After I came down from my post-reading high, I had to wonder: how real is this? How possible is it to live a life that serves you in every way, and to refuse to compromise your principles for the sake of societal acceptance or money? The idealist in me wanted every single word to be true. The idealist wanted to take the book and my keys and bolt out the door towards a life of unprecedented adventure. But the realist was skeptical, latching onto the all-too-well-known ways of comfort and conformity. I believe in living vulnerably, striving to look a fool and prove that I'm attempting things that make me uncomfortable, and I'm working on making that lifestyle a reality. This book was a reminder that simply being aware that I want to avoid a life of complacency and complete foreseeable structure is one step in the direction of where I do want to be.
Read the book. Even if you're someone who puts up barriers to mask your vulnerable side, and the thought of pages upon pages of cheesy, inspirational words is making you cringe with embarrassment. Especially you, read it.
Saturday, Jul 30: Harry Potter Countdown to Midnight Magic Party
What's On Your Bucket List?
N.M. Authors Celebrate "Bucket of Fun"
New Mexico authors Barbe Awalt, Loretta Hall and Patricia C. Hodapp are celebrating the release of their Bucket List books with a "Bucket of Fun" event at 3pm on Sunday, July 17, at Page One Books. Awalt's latest is The Ultimate Green Chile Cheeseburger Bucket List, Hall has The Complete Space Buff's Bucket List, and Patricia C. Hodapp's effort is The Complete Santa Fe Bucket List.
Awalt's Green Chile Cheeseburger is described as such: "The Complete Green Chile Cheeseburger Bucket List is the sixth book in the series of Bucket List books from Rio Grande Books. New Mexico didn't invent the cheeseburger, but it did invent the green chile cheeseburger and is famous for it. When you visit New Mexico you need to eat a green chile cheeseburger. The book documents green chile cheeseburgers all over New Mexico with the epicenters in Albuquerque and Santa Fe. There are even green chile pizza, lamb cheeseburgers, vegetarian, make your own, and with every kind of topping known to man."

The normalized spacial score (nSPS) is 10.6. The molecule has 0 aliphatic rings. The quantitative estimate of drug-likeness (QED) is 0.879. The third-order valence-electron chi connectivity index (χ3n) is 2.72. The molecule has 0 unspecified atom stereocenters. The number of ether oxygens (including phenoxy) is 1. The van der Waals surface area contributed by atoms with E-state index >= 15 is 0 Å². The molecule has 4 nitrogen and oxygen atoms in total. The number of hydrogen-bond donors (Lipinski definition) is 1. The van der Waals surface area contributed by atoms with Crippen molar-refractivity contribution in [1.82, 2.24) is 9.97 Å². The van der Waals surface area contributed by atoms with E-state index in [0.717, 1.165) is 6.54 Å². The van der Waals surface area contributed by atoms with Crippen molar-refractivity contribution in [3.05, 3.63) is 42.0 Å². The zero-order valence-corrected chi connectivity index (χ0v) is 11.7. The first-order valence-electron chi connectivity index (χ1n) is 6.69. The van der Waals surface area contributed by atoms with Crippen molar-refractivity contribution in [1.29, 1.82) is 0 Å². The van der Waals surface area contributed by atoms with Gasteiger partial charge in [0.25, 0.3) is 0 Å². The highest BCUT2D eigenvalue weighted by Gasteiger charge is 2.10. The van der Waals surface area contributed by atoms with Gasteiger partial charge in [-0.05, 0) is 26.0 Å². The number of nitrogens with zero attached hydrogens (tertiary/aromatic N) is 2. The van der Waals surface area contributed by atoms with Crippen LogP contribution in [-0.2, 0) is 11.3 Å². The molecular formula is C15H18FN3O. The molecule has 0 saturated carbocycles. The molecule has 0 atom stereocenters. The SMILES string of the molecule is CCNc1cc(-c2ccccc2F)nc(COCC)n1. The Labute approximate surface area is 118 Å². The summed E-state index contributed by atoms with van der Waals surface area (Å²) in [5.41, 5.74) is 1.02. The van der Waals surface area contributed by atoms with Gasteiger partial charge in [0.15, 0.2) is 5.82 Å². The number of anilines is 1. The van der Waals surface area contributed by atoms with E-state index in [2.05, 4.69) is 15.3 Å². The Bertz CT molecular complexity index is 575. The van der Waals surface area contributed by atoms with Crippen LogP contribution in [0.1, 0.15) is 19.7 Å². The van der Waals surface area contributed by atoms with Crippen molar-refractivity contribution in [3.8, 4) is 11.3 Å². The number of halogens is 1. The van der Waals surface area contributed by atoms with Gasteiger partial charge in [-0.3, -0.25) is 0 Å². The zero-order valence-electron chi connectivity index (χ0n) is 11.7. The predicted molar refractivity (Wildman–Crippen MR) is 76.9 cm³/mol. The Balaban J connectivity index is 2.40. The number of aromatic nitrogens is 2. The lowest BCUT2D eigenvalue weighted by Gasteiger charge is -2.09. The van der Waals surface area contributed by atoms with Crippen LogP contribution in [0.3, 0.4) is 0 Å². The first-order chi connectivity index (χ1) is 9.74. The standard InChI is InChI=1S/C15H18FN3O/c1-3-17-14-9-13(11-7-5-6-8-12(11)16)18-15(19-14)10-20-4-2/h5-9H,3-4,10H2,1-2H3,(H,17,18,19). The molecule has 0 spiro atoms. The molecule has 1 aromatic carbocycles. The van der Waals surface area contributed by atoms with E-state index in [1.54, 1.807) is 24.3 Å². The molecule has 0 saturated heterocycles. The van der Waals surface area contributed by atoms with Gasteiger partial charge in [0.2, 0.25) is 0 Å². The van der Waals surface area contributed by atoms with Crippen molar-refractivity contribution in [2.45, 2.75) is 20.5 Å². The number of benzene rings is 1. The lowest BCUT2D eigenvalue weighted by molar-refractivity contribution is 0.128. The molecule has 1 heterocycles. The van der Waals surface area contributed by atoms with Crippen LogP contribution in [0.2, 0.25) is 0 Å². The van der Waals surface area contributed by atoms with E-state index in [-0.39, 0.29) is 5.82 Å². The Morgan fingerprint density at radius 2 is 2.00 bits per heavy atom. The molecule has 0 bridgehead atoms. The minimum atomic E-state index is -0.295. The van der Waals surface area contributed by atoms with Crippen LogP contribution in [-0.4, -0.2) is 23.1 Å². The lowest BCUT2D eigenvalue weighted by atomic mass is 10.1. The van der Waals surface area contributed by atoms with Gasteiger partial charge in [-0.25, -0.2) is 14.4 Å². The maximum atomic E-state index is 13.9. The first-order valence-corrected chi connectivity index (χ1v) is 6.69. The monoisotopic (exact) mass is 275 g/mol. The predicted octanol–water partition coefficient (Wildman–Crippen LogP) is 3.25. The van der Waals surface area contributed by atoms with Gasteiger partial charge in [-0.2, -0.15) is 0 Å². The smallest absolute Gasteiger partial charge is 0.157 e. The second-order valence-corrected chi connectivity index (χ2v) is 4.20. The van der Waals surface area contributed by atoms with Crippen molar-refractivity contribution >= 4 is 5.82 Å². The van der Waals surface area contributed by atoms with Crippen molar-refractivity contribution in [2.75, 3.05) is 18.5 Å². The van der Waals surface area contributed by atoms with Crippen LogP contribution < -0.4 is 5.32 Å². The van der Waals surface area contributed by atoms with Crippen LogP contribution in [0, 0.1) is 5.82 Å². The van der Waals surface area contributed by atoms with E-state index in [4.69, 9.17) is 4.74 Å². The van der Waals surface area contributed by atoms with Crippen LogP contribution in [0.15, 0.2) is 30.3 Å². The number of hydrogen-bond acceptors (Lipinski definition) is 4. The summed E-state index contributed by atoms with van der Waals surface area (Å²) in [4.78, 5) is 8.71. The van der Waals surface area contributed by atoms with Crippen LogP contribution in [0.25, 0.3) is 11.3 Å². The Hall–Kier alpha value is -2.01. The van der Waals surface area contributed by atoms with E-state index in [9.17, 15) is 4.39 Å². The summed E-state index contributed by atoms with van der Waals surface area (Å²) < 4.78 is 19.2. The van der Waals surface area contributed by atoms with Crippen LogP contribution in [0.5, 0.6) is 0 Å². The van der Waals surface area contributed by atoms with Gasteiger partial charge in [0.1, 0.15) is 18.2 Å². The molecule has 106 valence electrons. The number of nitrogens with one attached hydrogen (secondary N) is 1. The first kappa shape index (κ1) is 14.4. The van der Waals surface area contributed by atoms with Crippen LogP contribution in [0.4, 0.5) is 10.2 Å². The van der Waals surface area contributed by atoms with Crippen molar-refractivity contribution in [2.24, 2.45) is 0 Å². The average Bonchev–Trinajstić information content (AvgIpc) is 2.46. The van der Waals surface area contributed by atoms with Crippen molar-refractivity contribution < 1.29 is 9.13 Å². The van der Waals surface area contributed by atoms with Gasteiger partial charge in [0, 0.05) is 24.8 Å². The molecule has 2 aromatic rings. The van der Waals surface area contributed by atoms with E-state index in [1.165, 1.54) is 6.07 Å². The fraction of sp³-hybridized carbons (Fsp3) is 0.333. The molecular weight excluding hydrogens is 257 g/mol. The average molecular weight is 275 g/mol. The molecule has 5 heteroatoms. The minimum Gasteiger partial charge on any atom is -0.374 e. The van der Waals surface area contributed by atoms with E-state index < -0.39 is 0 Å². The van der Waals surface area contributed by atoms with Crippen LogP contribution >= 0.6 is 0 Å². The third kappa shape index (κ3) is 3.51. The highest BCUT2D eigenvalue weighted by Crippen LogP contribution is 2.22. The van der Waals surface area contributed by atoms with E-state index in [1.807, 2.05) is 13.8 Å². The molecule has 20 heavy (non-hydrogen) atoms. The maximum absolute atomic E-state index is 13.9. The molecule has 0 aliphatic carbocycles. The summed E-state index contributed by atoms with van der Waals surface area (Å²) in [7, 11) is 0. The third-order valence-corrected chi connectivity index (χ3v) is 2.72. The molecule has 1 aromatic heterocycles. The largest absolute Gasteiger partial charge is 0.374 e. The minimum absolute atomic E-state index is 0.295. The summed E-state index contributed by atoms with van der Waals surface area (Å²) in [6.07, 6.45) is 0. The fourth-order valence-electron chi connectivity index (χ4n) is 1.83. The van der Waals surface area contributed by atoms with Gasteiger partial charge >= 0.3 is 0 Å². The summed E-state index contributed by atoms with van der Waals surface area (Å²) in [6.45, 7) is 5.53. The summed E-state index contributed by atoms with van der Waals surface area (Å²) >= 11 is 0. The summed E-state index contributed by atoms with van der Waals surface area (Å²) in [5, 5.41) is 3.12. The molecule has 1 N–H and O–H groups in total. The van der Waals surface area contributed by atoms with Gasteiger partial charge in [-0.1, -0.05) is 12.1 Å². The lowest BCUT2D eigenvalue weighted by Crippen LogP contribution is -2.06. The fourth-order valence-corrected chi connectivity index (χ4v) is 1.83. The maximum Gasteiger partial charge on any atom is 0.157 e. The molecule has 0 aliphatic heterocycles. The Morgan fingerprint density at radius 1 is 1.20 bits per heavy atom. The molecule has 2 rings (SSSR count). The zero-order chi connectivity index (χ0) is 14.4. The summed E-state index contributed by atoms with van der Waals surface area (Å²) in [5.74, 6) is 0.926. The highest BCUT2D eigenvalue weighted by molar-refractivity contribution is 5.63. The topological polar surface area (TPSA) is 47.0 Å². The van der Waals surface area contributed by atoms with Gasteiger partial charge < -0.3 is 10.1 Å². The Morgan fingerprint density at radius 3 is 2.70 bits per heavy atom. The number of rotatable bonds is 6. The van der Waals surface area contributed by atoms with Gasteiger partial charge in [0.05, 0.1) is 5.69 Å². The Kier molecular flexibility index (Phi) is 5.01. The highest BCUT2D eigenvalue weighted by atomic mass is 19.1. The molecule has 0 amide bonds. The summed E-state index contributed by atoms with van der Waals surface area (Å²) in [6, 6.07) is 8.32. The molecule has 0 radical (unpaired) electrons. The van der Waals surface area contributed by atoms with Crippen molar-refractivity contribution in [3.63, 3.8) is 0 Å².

Hall's Space Buff is teased as such: "The Complete Space Buff's Bucket List talks about, of course, the usual things like great museums, planetariums, astronauts, space suits, rockets, planets, and stars. But it also has duct tape, Tang, Cosmos, movies, space burial, Astronaut Ice Cream, Biosphere, aliens and the Meteorite Crater. Each Bucket List book is dedicated to an appropriate non-profit and this book highlights The National Space Society. If you have things on your bucket list that are not in this book, no fear, because there is a blank list in the back of the book. This book is a fun and light space book that will appeal to astronauts everywhere."